Overwintering Pests

Overwintering Pests

Tim Hammerich
Tim Hammerich
News Reporter
I’m Tim Hammerich with your Southeast Regional Ag Report.

As farmers wrap up harvest, many will be faced with questions about tillage and potentially cover crops. Reducing tillage and keeping the soil covered has been widely promoted for soil conservation and even climate change mitigation. But farmers that deploy these practices also need to be aware of pests that like to overwinter in this type of vegetation.

Here’s Alabama Cooperative Extension entomologist Scott Graham.

Graham… “That is one thing to consider: if you are planting a cover crop, particularly if you're planting into soybeans or cotton into those cover crops that can affect the different pests that you may see. You may have a little bit earlier pressure.”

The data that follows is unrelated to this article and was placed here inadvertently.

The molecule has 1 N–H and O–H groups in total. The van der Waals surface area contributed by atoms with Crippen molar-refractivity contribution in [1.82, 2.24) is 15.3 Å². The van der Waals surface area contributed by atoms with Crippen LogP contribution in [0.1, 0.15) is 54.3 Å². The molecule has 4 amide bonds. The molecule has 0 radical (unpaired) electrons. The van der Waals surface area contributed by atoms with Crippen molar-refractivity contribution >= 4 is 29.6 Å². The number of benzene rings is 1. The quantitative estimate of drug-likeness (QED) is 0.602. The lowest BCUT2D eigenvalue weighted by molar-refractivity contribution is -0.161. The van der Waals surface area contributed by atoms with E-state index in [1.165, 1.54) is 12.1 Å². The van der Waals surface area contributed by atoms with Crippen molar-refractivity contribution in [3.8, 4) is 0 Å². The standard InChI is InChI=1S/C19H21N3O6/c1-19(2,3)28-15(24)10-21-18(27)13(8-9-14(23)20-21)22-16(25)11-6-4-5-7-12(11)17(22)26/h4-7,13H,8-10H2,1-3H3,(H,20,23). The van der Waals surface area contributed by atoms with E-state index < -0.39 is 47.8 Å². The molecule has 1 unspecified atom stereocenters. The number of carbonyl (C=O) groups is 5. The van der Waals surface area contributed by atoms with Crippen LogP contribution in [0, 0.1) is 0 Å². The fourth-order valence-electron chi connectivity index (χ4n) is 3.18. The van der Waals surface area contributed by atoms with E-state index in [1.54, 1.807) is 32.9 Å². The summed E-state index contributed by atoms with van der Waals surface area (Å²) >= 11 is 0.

Graham says he has seen grasshopper problems, particularly in areas of light, well-drained soil. He says if you’ve had problems with them in the past, you’ll want to manage it proactively in the spring.

Graham… “Cotton seed is not cheap. You know, planting is expensive. So we try to do what we can to preserve our stands, once we get a stand established. Controlling things like grasshoppers, or we even had true armyworms this year, which isn't a real common pest. And a lot of these are coming out of no-till fields or fields that had cover crops in them. So those are just some things to consider as we go into planting for next year.”

If you have any questions about overwintering pests in your area, make sure you speak to your local county extension agent.

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